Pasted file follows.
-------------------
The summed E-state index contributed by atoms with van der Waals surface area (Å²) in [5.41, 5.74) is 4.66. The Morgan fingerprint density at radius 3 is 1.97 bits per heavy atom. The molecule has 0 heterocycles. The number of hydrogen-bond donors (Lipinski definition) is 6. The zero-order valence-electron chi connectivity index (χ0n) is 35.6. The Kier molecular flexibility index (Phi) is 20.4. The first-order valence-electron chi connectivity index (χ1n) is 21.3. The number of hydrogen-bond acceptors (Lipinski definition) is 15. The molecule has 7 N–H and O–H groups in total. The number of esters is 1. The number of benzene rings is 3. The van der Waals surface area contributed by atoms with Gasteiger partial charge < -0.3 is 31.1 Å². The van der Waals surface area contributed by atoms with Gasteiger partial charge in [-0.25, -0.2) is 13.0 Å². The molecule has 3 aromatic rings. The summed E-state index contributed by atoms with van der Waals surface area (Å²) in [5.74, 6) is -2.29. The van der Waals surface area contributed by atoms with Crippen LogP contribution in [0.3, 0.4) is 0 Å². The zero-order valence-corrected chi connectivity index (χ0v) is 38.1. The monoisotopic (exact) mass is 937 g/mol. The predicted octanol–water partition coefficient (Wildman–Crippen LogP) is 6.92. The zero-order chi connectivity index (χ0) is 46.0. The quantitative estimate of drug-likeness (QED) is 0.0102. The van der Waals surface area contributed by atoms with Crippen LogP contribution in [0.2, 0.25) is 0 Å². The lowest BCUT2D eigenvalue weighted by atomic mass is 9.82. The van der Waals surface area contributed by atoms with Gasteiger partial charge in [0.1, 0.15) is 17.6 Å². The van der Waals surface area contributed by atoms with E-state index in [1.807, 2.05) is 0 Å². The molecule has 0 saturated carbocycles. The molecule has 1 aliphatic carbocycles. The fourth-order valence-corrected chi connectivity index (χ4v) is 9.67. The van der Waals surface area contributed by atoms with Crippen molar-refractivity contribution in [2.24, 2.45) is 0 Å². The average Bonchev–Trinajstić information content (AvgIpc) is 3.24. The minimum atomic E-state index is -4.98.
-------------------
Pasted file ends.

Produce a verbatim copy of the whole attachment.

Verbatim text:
The summed E-state index contributed by atoms with van der Waals surface area (Å²) in [5.41, 5.74) is 4.66. The Morgan fingerprint density at radius 3 is 1.97 bits per heavy atom. The molecule has 0 heterocycles. The number of hydrogen-bond donors (Lipinski definition) is 6. The zero-order valence-electron chi connectivity index (χ0n) is 35.6. The Kier molecular flexibility index (Phi) is 20.4. The first-order valence-electron chi connectivity index (χ1n) is 21.3. The number of hydrogen-bond acceptors (Lipinski definition) is 15. The molecule has 7 N–H and O–H groups in total. The number of esters is 1. The number of benzene rings is 3. The van der Waals surface area contributed by atoms with Gasteiger partial charge < -0.3 is 31.1 Å². The van der Waals surface area contributed by atoms with Gasteiger partial charge in [-0.25, -0.2) is 13.0 Å². The molecule has 3 aromatic rings. The summed E-state index contributed by atoms with van der Waals surface area (Å²) in [5.74, 6) is -2.29. The van der Waals surface area contributed by atoms with Crippen LogP contribution in [0.3, 0.4) is 0 Å². The zero-order valence-corrected chi connectivity index (χ0v) is 38.1. The monoisotopic (exact) mass is 937 g/mol. The predicted octanol–water partition coefficient (Wildman–Crippen LogP) is 6.92. The zero-order chi connectivity index (χ0) is 46.0. The quantitative estimate of drug-likeness (QED) is 0.0102. The van der Waals surface area contributed by atoms with Crippen LogP contribution in [0.2, 0.25) is 0 Å². The lowest BCUT2D eigenvalue weighted by atomic mass is 9.82. The van der Waals surface area contributed by atoms with Gasteiger partial charge in [0.1, 0.15) is 17.6 Å². The van der Waals surface area contributed by atoms with E-state index in [1.807, 2.05) is 0 Å². The molecule has 0 saturated carbocycles. The molecule has 1 aliphatic carbocycles. The fourth-order valence-corrected chi connectivity index (χ4v) is 9.67. The van der Waals surface area contributed by atoms with Crippen molar-refractivity contribution in [2.24, 2.45) is 0 Å². The average Bonchev–Trinajstić information content (AvgIpc) is 3.24. The minimum atomic E-state index is -4.98.